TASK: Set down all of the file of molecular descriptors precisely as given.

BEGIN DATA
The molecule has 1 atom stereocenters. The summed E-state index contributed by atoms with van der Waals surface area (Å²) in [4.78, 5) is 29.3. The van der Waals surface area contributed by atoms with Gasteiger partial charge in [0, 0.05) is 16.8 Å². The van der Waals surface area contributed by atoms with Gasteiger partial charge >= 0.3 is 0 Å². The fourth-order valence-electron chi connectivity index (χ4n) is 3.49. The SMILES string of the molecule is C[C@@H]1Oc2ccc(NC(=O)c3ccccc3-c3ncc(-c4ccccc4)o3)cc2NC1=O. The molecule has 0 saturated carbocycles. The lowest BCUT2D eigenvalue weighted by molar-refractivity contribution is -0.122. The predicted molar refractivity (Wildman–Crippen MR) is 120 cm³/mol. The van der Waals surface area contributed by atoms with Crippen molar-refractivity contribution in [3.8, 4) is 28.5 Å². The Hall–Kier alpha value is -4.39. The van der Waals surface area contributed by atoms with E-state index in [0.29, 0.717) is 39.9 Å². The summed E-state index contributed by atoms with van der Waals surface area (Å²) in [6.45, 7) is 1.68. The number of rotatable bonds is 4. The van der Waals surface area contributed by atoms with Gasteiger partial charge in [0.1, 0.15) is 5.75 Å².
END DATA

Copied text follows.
The molecule has 1 atom stereocenters. The summed E-state index contributed by atoms with van der Waals surface area (Å²) in [4.78, 5) is 29.3. The van der Waals surface area contributed by atoms with Gasteiger partial charge in [0, 0.05) is 16.8 Å². The van der Waals surface area contributed by atoms with Gasteiger partial charge >= 0.3 is 0 Å². The fourth-order valence-electron chi connectivity index (χ4n) is 3.49. The SMILES string of the molecule is C[C@@H]1Oc2ccc(NC(=O)c3ccccc3-c3ncc(-c4ccccc4)o3)cc2NC1=O. The molecule has 0 saturated carbocycles. The lowest BCUT2D eigenvalue weighted by molar-refractivity contribution is -0.122. The predicted molar refractivity (Wildman–Crippen MR) is 120 cm³/mol. The van der Waals surface area contributed by atoms with Crippen molar-refractivity contribution in [3.8, 4) is 28.5 Å². The Hall–Kier alpha value is -4.39. The van der Waals surface area contributed by atoms with E-state index in [0.29, 0.717) is 39.9 Å². The summed E-state index contributed by atoms with van der Waals surface area (Å²) in [6.45, 7) is 1.68. The number of rotatable bonds is 4. The van der Waals surface area contributed by atoms with Gasteiger partial charge in [0.1, 0.15) is 5.75 Å².